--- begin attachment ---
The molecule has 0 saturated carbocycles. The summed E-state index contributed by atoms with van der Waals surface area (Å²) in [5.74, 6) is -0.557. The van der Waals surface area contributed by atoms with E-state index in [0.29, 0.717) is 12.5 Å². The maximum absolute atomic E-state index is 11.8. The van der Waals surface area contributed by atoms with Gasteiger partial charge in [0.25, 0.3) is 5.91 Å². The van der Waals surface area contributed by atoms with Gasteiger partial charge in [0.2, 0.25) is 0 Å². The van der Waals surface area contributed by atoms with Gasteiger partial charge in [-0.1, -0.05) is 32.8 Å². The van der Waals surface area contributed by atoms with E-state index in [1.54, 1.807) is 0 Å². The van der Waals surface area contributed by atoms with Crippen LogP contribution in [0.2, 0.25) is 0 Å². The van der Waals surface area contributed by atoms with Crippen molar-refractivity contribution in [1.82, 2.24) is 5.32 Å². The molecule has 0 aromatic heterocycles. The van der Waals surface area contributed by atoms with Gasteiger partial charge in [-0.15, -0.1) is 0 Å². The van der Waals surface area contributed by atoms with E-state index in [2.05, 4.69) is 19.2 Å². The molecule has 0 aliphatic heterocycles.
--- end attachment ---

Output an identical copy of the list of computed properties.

The molecule has 0 saturated carbocycles. The summed E-state index contributed by atoms with van der Waals surface area (Å²) in [5.74, 6) is -0.557. The van der Waals surface area contributed by atoms with E-state index in [0.29, 0.717) is 12.5 Å². The maximum absolute atomic E-state index is 11.8. The van der Waals surface area contributed by atoms with Gasteiger partial charge in [0.25, 0.3) is 5.91 Å². The van der Waals surface area contributed by atoms with Gasteiger partial charge in [0.2, 0.25) is 0 Å². The van der Waals surface area contributed by atoms with Gasteiger partial charge in [-0.1, -0.05) is 32.8 Å². The van der Waals surface area contributed by atoms with E-state index in [1.54, 1.807) is 0 Å². The van der Waals surface area contributed by atoms with Crippen LogP contribution in [0.2, 0.25) is 0 Å². The van der Waals surface area contributed by atoms with Crippen molar-refractivity contribution in [1.82, 2.24) is 5.32 Å². The molecule has 0 aromatic heterocycles. The van der Waals surface area contributed by atoms with Gasteiger partial charge in [-0.15, -0.1) is 0 Å². The van der Waals surface area contributed by atoms with E-state index in [2.05, 4.69) is 19.2 Å². The molecule has 0 aliphatic heterocycles.